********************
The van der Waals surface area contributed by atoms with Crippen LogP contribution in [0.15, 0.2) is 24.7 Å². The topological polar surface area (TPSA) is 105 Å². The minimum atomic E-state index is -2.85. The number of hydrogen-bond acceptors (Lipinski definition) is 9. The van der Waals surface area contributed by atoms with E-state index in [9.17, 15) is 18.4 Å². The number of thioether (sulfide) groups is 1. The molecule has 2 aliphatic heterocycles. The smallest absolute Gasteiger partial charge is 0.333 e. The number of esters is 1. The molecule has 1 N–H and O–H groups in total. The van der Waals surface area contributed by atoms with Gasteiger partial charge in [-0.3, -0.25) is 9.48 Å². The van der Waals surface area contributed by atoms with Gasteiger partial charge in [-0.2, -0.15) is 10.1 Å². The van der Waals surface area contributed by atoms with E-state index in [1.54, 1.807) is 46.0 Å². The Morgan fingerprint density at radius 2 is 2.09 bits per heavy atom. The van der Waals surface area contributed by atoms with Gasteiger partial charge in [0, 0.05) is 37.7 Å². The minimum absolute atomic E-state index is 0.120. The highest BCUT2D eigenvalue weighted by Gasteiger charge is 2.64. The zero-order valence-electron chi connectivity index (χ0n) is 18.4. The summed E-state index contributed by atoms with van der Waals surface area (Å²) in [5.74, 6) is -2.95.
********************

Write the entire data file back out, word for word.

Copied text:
The van der Waals surface area contributed by atoms with Crippen LogP contribution in [0.15, 0.2) is 24.7 Å². The topological polar surface area (TPSA) is 105 Å². The minimum atomic E-state index is -2.85. The number of hydrogen-bond acceptors (Lipinski definition) is 9. The van der Waals surface area contributed by atoms with E-state index in [9.17, 15) is 18.4 Å². The number of thioether (sulfide) groups is 1. The molecule has 2 aliphatic heterocycles. The smallest absolute Gasteiger partial charge is 0.333 e. The number of esters is 1. The molecule has 1 N–H and O–H groups in total. The van der Waals surface area contributed by atoms with Gasteiger partial charge in [-0.3, -0.25) is 9.48 Å². The van der Waals surface area contributed by atoms with Gasteiger partial charge in [-0.2, -0.15) is 10.1 Å². The van der Waals surface area contributed by atoms with E-state index in [1.54, 1.807) is 46.0 Å². The Morgan fingerprint density at radius 2 is 2.09 bits per heavy atom. The van der Waals surface area contributed by atoms with Gasteiger partial charge in [0, 0.05) is 37.7 Å². The minimum absolute atomic E-state index is 0.120. The highest BCUT2D eigenvalue weighted by Gasteiger charge is 2.64. The zero-order valence-electron chi connectivity index (χ0n) is 18.4. The summed E-state index contributed by atoms with van der Waals surface area (Å²) in [5.74, 6) is -2.95.